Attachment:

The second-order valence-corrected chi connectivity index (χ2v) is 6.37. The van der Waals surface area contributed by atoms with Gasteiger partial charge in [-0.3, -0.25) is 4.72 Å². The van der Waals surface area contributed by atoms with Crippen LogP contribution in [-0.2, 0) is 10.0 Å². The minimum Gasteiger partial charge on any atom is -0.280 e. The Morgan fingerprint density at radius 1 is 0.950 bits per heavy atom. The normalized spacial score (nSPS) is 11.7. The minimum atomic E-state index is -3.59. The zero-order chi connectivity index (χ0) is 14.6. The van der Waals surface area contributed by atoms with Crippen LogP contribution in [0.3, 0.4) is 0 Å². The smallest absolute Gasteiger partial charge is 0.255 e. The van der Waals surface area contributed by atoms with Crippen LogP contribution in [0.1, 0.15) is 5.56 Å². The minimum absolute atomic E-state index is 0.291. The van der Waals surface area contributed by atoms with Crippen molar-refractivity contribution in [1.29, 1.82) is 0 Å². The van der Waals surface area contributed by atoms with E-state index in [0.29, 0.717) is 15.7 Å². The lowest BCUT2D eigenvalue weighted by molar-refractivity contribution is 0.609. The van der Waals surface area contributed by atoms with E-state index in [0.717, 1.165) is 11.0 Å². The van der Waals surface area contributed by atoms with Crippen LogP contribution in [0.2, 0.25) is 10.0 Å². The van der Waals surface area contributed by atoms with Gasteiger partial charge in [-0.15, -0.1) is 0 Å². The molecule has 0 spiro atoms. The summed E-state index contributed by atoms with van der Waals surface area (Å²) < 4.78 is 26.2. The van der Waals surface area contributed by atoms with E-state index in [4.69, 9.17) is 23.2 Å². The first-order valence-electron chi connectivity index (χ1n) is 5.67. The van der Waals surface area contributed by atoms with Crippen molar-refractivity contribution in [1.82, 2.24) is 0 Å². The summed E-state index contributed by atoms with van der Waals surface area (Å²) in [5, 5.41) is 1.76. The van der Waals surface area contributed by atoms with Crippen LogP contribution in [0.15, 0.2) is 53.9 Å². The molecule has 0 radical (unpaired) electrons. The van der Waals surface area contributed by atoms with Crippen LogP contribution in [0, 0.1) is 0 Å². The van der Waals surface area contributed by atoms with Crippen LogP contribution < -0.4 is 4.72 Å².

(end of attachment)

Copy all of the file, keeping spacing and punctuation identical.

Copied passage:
The second-order valence-corrected chi connectivity index (χ2v) is 6.37. The van der Waals surface area contributed by atoms with Gasteiger partial charge in [-0.3, -0.25) is 4.72 Å². The van der Waals surface area contributed by atoms with Crippen LogP contribution in [-0.2, 0) is 10.0 Å². The minimum Gasteiger partial charge on any atom is -0.280 e. The Morgan fingerprint density at radius 1 is 0.950 bits per heavy atom. The normalized spacial score (nSPS) is 11.7. The minimum atomic E-state index is -3.59. The zero-order chi connectivity index (χ0) is 14.6. The van der Waals surface area contributed by atoms with Crippen LogP contribution in [0.3, 0.4) is 0 Å². The smallest absolute Gasteiger partial charge is 0.255 e. The van der Waals surface area contributed by atoms with Crippen LogP contribution in [0.1, 0.15) is 5.56 Å². The minimum absolute atomic E-state index is 0.291. The van der Waals surface area contributed by atoms with Crippen molar-refractivity contribution in [1.29, 1.82) is 0 Å². The van der Waals surface area contributed by atoms with E-state index in [0.29, 0.717) is 15.7 Å². The lowest BCUT2D eigenvalue weighted by molar-refractivity contribution is 0.609. The van der Waals surface area contributed by atoms with E-state index in [0.717, 1.165) is 11.0 Å². The van der Waals surface area contributed by atoms with Crippen LogP contribution in [0.2, 0.25) is 10.0 Å². The van der Waals surface area contributed by atoms with Gasteiger partial charge in [-0.15, -0.1) is 0 Å². The molecule has 0 spiro atoms. The summed E-state index contributed by atoms with van der Waals surface area (Å²) < 4.78 is 26.2. The van der Waals surface area contributed by atoms with E-state index in [4.69, 9.17) is 23.2 Å². The first-order valence-electron chi connectivity index (χ1n) is 5.67. The van der Waals surface area contributed by atoms with Crippen molar-refractivity contribution in [1.82, 2.24) is 0 Å². The summed E-state index contributed by atoms with van der Waals surface area (Å²) in [5, 5.41) is 1.76. The van der Waals surface area contributed by atoms with Crippen LogP contribution in [0.15, 0.2) is 53.9 Å². The molecule has 0 radical (unpaired) electrons. The van der Waals surface area contributed by atoms with Crippen LogP contribution in [0, 0.1) is 0 Å². The van der Waals surface area contributed by atoms with Crippen LogP contribution < -0.4 is 4.72 Å².